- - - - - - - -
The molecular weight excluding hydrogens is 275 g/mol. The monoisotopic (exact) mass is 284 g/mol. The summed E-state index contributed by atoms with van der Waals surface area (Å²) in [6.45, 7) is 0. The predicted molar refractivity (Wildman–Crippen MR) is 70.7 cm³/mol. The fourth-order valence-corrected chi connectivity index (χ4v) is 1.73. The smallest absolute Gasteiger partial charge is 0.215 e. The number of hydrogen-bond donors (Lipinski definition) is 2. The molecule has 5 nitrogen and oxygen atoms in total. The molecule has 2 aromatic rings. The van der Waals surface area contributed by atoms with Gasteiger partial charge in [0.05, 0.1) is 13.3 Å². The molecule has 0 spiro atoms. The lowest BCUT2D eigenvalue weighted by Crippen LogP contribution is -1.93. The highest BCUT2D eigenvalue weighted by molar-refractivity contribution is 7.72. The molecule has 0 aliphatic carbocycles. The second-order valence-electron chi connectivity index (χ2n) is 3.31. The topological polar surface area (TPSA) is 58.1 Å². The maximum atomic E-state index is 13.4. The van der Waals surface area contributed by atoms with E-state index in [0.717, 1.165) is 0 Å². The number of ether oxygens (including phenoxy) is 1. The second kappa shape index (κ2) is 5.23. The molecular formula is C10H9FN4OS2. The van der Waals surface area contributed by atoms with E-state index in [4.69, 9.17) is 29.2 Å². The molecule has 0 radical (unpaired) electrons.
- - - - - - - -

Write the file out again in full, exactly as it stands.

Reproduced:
The molecular weight excluding hydrogens is 275 g/mol. The monoisotopic (exact) mass is 284 g/mol. The summed E-state index contributed by atoms with van der Waals surface area (Å²) in [6.45, 7) is 0. The predicted molar refractivity (Wildman–Crippen MR) is 70.7 cm³/mol. The fourth-order valence-corrected chi connectivity index (χ4v) is 1.73. The smallest absolute Gasteiger partial charge is 0.215 e. The number of hydrogen-bond donors (Lipinski definition) is 2. The molecule has 5 nitrogen and oxygen atoms in total. The molecule has 2 aromatic rings. The van der Waals surface area contributed by atoms with Gasteiger partial charge in [0.05, 0.1) is 13.3 Å². The molecule has 0 spiro atoms. The lowest BCUT2D eigenvalue weighted by Crippen LogP contribution is -1.93. The highest BCUT2D eigenvalue weighted by molar-refractivity contribution is 7.72. The molecule has 0 aliphatic carbocycles. The second-order valence-electron chi connectivity index (χ2n) is 3.31. The topological polar surface area (TPSA) is 58.1 Å². The maximum atomic E-state index is 13.4. The van der Waals surface area contributed by atoms with E-state index in [0.717, 1.165) is 0 Å². The number of ether oxygens (including phenoxy) is 1. The second kappa shape index (κ2) is 5.23. The molecular formula is C10H9FN4OS2. The van der Waals surface area contributed by atoms with E-state index in [4.69, 9.17) is 29.2 Å². The molecule has 0 radical (unpaired) electrons.